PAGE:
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When designing a REST API, what is the best practice for passing metadata you require for statistics and logging, but which doesn't change the response from the server?

For example, if I have a service to find the nearest public toilet, I may want to know whether the user's location was determined by GPS. Or if an end user's request passes through several systems, I may want to pass a request ID for debugging.

As I understand it the options are:

Query parameters

  • Like the 'sensor' parameter on the Google Maps APIs.
  • Right because it lets users explore the API with a regular web browser.
  • Right because it's simpler for clients who find it hard to send custom HTTP headers.
  • Wrong because filter parameters are only for filtering, sorting & searching.
  • Wrong because if the resource doesn't change, why should the URL?

HTTP headers

  • Like authentication is often done
  • Right because it's the normal place for request metadata that doesn't change the server's response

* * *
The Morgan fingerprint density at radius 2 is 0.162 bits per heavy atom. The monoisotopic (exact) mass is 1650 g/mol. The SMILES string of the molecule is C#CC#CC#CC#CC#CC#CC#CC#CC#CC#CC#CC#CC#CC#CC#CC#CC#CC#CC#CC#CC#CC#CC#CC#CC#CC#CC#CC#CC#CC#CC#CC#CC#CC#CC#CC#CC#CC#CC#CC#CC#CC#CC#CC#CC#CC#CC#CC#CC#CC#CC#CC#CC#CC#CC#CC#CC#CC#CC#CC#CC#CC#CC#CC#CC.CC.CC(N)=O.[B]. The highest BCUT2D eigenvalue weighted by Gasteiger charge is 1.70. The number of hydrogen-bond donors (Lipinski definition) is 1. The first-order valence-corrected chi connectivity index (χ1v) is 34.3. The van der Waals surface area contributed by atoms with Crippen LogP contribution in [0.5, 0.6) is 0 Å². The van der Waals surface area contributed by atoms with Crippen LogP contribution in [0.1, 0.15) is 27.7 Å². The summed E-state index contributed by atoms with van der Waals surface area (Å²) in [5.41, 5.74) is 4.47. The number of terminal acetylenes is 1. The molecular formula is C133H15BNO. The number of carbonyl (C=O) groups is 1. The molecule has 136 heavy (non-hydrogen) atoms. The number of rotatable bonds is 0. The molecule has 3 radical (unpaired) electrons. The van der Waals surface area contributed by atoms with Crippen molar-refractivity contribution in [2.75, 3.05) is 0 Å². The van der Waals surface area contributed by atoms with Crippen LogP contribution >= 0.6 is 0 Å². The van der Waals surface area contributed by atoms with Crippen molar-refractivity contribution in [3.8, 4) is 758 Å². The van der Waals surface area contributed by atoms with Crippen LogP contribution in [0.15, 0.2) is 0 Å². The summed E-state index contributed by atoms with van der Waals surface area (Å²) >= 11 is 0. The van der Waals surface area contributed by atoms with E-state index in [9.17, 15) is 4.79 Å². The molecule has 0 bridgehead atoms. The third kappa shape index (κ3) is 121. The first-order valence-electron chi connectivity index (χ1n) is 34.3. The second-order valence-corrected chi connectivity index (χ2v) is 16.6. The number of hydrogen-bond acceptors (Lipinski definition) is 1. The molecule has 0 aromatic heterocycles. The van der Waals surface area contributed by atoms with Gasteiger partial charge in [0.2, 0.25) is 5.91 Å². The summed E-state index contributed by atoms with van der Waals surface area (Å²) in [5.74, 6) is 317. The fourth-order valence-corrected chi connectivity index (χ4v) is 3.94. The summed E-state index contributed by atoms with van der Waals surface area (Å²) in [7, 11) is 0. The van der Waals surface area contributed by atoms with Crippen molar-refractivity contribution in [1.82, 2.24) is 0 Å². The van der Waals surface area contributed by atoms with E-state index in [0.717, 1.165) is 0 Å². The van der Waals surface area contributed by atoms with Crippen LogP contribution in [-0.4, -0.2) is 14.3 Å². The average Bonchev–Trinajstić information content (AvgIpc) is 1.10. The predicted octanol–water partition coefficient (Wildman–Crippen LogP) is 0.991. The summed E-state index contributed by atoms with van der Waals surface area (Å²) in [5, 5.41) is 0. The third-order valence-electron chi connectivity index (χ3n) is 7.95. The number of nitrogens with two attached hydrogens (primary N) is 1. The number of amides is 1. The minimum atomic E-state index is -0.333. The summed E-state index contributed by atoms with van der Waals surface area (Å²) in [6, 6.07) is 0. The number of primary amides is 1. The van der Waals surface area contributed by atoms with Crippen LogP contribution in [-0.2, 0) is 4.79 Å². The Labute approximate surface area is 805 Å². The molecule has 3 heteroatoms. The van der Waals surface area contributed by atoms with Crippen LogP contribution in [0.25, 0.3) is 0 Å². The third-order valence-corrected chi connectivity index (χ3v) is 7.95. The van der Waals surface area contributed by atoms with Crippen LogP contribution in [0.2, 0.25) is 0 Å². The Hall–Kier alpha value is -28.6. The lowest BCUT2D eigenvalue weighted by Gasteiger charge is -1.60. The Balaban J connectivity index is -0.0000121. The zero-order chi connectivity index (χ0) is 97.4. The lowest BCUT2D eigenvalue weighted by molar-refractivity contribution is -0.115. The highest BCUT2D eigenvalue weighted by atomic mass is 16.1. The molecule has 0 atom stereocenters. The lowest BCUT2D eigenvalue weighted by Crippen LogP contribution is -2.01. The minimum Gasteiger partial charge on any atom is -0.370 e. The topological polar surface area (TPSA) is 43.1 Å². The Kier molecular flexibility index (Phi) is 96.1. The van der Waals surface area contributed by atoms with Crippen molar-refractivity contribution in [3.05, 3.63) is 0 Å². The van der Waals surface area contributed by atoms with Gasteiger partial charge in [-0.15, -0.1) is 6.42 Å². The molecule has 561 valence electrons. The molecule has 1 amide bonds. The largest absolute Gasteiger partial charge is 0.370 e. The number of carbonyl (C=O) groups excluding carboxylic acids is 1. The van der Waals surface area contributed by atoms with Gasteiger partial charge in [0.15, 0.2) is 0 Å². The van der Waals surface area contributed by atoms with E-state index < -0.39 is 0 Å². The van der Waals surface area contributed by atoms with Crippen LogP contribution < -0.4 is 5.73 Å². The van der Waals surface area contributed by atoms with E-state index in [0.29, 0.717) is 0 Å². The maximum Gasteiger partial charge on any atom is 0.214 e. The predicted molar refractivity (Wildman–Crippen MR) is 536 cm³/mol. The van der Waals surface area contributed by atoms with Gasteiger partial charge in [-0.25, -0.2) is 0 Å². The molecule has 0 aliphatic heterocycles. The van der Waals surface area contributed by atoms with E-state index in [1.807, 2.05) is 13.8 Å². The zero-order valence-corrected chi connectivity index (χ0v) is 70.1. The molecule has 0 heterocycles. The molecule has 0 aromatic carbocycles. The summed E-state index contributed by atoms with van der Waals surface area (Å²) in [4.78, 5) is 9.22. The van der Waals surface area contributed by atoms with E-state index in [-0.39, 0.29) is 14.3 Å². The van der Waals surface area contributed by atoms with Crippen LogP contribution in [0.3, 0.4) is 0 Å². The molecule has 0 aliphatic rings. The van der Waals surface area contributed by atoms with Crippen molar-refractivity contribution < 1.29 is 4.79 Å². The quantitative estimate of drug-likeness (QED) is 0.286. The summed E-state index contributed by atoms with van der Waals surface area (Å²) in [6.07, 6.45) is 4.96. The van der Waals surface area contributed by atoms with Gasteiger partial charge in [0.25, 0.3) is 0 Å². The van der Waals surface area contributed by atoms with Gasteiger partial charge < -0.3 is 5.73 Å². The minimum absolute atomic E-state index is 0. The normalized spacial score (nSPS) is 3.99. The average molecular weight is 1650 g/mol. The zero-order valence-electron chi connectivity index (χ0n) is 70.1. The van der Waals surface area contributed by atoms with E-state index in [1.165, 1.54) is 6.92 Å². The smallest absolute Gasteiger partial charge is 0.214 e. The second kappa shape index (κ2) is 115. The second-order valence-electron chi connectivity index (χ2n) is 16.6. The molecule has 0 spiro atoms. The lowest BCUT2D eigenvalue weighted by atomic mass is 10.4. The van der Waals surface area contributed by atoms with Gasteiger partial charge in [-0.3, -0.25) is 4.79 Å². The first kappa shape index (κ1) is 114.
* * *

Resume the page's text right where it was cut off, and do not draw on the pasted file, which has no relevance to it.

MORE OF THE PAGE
• Right because, for POST/PUT requests, it avoids having both query parameters and a request body.
  • Wrong because you can't set headers when you explore an API with your web browser.
  • Wrong because complexity should be avoided, and URL+Header is a more complicated API than URL alone.

Which is the right choice if the metadata is allowed to be absent?

Is the answer different if the metadata must be present, though it's value otherwise doesn't change the server's response?

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HTTP Headers is the right answer. That's what they are there for.

The web browser as a debugger is not a particularly valid considering how many other viable options exist for testing web apis. Stuff like Postman, Dev HttpClient, Fiddler, Runscope are all decent ways to test APIs.

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